• Hermès reveals behind-the-scenes to its craftsmanship via WeChat (Jing Daily)
  • Gucci gamifies house codes in retro-style mobile arcade (Luxury Daily)
PRODUCT
  • This jewelry is a brilliant shield against face-recognition intrusions (Fast Company)
  • L’Oréal is launching a new skin-care brand with paper packaging (Allure)
  • Napapijri to launch 100% recyclable jacket (Fashion United)
  • Alice + Olivia to expand beauty and wellness with CBD partnership (Fashion United)
BUSINESS
  • Gucci growth slows but Kering still posts near 19% sales growth (The Industry)
  • Asos issues third profit warning in seven months as shares fall (The Guardian)
  • Charity shops, antiques behind surprise UK retail sales jump in June (Reuters)
CULTURE
  • Hong Kong’s entrepreneurial protesters are crowdfunding everything from doctors to legal fees (Quartz)
  • Forever 21 accused of body-shaming after giving out free diet bars with orders (Hype Beast)
  • Mr Porter commits to mental, physical health (WWD)

How are you thinking about innovation? The Current Global is a transformation consultancy driving growth within fashion, luxury and retail. Our mission is to solve challenges and facilitate change. We are thinkers and builders delivering innovative solutions and experiences. Get in touch to learn more.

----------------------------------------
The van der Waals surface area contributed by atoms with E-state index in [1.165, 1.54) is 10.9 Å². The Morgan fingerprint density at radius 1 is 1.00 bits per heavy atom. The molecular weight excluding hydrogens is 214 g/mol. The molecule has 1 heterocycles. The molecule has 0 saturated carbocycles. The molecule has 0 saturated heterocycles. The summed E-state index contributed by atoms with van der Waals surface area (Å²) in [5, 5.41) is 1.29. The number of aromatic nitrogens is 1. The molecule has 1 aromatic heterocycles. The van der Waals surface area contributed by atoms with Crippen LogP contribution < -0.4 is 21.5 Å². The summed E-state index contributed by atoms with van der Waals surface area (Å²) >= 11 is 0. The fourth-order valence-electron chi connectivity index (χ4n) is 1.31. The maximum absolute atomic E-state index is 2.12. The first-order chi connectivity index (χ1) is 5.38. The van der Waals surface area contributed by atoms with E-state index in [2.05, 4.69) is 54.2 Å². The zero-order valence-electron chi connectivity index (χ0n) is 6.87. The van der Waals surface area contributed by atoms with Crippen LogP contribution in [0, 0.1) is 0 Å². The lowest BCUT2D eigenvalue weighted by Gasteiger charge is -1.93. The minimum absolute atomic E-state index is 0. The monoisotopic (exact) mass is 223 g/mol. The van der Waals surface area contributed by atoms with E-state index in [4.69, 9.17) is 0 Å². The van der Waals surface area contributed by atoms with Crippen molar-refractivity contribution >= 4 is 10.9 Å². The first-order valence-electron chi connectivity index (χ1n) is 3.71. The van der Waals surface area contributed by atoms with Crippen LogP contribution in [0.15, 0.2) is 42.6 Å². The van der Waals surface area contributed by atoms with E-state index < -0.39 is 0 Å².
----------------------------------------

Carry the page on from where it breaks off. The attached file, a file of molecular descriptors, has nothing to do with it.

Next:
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e-commerce Editor's pick product

Amazon Fashion takes a leaf out of streetwear’s game with The Drop

Amazon has teased a new fashion line called The Drop, which will see limited edition collections launching for 30 hours at a time.

The e-commerce giant unveiled the news this week, referring to it as “limited-edition street style, designed by global influencers”.

Those influencers include Paola Alberdi, Sierra Furtado, Patricia Bright, Leonie Hanne and Emi Suzuki, all of whom will be involved in creating looks for the exclusive drops, which will be released every few weeks.

Users are invited to submit their phone number to receive text updates when the latest drop comes in.

The company also promises a sustainability play in all this, highlighting how the initiative will mean less waste because of the fact things are only made to order. Alongside the limited edition pieces released will also be a handful of “staples” in order to complete each look.